Varicocele

From Wikipedia, the free encyclopedia
Jump to navigation Jump to search
Varicocele
Gray1147.png
Cross section showing the pampiniform venus plexus
Pronunciation
Specialty Urology

A varicocele is an abnormal enlargement of the pampiniform venous plexus in the scrotum. This plexus of veins drains blood from the testicles back to the heart. The vessels originate in the abdomen and course down through the inguinal canal as part of the spermatic cord on their way to the testis. Varicoceles occur in around 15% to 20% of all men.[3][4] The incidence on varicocele increase with age.

Signs and symptoms[edit]

Varicocele on the person's left, image's right.

Varicocele might be noticed as soft lumps, usually above the testicle and mostly on the left side of the scrotum.[5] Right-sided and bilateral varicocele does also occur. Men with varicocele can feel symptoms of pain or heaviness in their scrotum.[5] Varicocele is sometimes discovered when investigating the cause of male infertility.[6][7]

Cause[edit]

There are three main theories as to the anatomical cause; the first has to do with the geometry of the veins, wherein the vein on the left side connects to the larger outflowing vein at a right angle, which tends to fail; the second is that valves that are supposed to prevent backflow fail (venous insufficiency); the third is that pressure in upstream arteries creates a “nutcracker” syndrome.[8]

Pathophysiology[edit]

Often the greatest concern with respect to varicocele is its effect on male fertility. The relationship between varicocele and infertility is unclear; some men with the condition are fertile, some have sperm that are normal in shape and move normally, but are compromised in function, and some have sperm with abnormal shapes or that do not move well.[8] Theories as to how variocele affects sperm function include damage via excess heat caused by the blood pooling and oxidative stress on sperm (ROS).[4][8][9][10]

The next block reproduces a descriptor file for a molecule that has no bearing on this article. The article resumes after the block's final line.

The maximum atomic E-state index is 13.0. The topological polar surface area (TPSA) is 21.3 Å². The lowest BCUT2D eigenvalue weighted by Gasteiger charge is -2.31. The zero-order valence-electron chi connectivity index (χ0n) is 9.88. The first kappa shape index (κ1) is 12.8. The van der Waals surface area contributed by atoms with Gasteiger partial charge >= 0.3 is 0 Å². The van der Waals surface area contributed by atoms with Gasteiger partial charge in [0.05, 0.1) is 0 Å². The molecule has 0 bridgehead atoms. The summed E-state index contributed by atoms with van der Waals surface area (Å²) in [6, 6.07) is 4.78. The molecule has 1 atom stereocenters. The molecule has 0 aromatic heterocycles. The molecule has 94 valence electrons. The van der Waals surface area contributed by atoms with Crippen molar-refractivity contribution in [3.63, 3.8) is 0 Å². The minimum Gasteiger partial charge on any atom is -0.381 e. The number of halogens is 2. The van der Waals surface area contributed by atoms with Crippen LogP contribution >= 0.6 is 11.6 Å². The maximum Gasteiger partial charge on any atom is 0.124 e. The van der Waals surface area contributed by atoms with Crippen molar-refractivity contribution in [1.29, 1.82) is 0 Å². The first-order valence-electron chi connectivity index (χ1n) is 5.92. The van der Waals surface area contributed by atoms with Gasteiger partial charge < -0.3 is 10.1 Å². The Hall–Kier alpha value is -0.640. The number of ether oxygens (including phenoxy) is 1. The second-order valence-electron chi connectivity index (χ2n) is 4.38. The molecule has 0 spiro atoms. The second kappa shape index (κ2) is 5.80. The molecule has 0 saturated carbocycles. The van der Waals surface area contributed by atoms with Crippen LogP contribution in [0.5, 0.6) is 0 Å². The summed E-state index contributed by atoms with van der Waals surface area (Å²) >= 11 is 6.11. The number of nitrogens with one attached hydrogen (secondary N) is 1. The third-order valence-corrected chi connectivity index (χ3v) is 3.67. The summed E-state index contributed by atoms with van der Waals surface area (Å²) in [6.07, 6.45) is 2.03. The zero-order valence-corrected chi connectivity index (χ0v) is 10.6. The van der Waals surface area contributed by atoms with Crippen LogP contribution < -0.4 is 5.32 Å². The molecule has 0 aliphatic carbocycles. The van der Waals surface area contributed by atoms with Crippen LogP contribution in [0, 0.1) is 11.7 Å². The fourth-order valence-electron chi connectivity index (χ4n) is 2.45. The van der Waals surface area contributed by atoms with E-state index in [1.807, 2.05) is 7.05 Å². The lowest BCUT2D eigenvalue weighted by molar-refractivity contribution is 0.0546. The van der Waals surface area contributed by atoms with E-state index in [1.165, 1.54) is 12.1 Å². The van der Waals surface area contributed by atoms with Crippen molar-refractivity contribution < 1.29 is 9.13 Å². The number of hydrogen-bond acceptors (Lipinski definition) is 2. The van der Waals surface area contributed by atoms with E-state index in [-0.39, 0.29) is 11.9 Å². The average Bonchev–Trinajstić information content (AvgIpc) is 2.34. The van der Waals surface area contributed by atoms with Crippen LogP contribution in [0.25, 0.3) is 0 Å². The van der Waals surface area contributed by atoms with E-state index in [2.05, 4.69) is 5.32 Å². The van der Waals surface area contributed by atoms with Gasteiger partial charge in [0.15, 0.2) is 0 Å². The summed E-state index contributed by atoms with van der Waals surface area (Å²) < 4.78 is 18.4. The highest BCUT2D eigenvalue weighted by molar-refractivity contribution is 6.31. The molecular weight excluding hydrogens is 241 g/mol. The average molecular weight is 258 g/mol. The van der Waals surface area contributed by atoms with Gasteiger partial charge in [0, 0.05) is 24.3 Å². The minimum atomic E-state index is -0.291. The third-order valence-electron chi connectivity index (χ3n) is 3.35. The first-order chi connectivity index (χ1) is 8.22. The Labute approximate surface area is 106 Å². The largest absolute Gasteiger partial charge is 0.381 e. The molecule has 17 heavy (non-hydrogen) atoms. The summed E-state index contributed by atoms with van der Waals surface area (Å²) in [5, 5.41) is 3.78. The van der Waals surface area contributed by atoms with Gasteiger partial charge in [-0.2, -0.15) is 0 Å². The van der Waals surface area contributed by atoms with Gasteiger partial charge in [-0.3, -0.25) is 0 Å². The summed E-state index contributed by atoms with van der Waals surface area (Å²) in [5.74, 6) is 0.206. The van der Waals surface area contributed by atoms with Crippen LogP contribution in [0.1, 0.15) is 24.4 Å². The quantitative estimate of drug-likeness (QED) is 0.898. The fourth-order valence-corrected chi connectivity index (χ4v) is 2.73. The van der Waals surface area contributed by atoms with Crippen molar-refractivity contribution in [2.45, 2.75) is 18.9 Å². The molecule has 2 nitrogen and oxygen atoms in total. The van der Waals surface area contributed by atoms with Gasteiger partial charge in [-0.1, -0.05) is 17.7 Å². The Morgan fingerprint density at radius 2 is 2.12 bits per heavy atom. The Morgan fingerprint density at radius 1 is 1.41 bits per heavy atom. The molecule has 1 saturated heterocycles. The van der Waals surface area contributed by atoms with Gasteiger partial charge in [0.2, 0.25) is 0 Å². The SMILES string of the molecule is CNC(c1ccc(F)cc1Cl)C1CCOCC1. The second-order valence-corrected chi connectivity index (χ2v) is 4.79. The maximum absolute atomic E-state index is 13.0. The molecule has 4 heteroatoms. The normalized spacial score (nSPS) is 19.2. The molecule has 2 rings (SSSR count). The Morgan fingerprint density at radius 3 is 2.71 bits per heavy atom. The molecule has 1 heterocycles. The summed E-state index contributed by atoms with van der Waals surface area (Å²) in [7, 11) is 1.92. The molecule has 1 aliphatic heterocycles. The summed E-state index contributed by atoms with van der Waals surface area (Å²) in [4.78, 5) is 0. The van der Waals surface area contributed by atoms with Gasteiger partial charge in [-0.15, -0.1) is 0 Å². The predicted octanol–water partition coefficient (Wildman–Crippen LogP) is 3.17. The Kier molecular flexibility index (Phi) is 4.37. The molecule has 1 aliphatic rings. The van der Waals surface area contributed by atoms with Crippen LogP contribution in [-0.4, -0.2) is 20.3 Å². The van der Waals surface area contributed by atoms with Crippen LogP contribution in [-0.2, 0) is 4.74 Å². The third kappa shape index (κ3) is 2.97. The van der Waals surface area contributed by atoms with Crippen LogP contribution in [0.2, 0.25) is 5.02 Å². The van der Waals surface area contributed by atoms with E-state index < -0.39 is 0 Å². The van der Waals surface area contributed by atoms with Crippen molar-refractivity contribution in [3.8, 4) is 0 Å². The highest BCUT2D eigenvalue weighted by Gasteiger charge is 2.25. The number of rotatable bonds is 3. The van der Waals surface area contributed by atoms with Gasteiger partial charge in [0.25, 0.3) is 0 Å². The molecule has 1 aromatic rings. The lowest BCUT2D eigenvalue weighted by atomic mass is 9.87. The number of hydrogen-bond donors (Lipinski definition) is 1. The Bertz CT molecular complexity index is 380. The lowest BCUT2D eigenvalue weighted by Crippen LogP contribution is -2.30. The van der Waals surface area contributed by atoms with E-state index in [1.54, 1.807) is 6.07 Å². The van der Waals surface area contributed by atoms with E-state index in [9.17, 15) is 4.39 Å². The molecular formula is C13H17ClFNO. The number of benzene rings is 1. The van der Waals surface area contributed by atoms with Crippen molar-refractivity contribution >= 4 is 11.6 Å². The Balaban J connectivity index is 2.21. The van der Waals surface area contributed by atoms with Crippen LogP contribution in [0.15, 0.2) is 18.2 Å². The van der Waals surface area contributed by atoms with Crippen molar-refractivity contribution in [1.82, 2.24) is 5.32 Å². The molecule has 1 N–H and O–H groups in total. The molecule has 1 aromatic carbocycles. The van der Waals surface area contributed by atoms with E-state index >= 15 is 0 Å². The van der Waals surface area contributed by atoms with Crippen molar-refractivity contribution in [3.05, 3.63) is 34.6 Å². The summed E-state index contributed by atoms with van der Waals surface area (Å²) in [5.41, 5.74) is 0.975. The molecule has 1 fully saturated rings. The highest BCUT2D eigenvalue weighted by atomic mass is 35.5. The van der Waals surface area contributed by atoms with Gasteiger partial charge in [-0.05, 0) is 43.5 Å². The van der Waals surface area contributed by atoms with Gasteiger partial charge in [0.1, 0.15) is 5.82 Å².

"Lifestyle risk factors may predispose patients to more severe damage from a varicocele."[11][12] For example, tobacco smoking and mutations in the gene expressing glutathione S-transferase Mu 1 both put men at risk for infertility; these factors may also exacerbate the risk that varicocele will affect fertility.[8]

Diagnosis[edit]

Varicocele in ultrasound (left: testicle)
Varicocele

Following discovery of the sign of swelling comprising a mass, varicocele can be confirmed with ultrasound, which will show dilation of the vessels of the pampiniform plexus to be greater than 2 mm.[13]

Treatment[edit]

Sewn up wound after varicocele surgery

The two most common surgical approaches are retroperitoneal (abdominal using laparoscopic surgery), infrainguinal/subinguinal (below the groin) and inguinal (groin using percutaneous embolization).[4] Both varicocelectomy and embolization have pre-operative, intra-operative, and post-operative risks.[14] Possible complications of this procedure include hematoma (bleeding into tissues), hydrocele (accumulation of fluid around the affected testicle), infection, or injury to the scrotal tissue or structures. In addition, injury to the artery that supplies the testicle may occur, resulting in a loss of a testicle.[4]

Whether having variocele surgery or embolization improves male fertility is controversial, as good clinical data are lacking.[7] There is tentative evidence that varicocelectomy may improve fertility in those with obvious findings and abnormal sperm;[4] however, this has a number needed to treat of 7 for varicocelectomy and 17 for embolization.[15][16] There are also studies showing that the regular surgery has no significant effect on infertility.[7] A 2012 Cochrane review found tentative but unclear evidence of improved fertility among males treated for varicocele.[17]